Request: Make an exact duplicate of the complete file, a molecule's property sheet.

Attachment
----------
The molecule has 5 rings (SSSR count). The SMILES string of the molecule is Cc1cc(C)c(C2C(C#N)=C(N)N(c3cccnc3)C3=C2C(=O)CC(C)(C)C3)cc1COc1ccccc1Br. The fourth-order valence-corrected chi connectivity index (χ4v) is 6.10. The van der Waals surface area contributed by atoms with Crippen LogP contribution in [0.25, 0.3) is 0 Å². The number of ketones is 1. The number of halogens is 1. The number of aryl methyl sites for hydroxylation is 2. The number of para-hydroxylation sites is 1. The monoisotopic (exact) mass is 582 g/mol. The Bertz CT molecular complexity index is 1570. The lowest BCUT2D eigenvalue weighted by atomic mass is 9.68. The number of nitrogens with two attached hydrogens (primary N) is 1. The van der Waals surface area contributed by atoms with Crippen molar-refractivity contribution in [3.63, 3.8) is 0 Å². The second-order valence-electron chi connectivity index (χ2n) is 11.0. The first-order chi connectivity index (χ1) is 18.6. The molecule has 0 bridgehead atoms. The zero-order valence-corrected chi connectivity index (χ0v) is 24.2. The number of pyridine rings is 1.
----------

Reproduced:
The molecule has 5 rings (SSSR count). The SMILES string of the molecule is Cc1cc(C)c(C2C(C#N)=C(N)N(c3cccnc3)C3=C2C(=O)CC(C)(C)C3)cc1COc1ccccc1Br. The fourth-order valence-corrected chi connectivity index (χ4v) is 6.10. The van der Waals surface area contributed by atoms with Crippen LogP contribution in [0.25, 0.3) is 0 Å². The number of ketones is 1. The number of halogens is 1. The number of aryl methyl sites for hydroxylation is 2. The number of para-hydroxylation sites is 1. The monoisotopic (exact) mass is 582 g/mol. The Bertz CT molecular complexity index is 1570. The lowest BCUT2D eigenvalue weighted by atomic mass is 9.68. The number of nitrogens with two attached hydrogens (primary N) is 1. The van der Waals surface area contributed by atoms with Crippen molar-refractivity contribution in [3.63, 3.8) is 0 Å². The second-order valence-electron chi connectivity index (χ2n) is 11.0. The first-order chi connectivity index (χ1) is 18.6. The molecule has 0 bridgehead atoms. The zero-order valence-corrected chi connectivity index (χ0v) is 24.2. The number of pyridine rings is 1.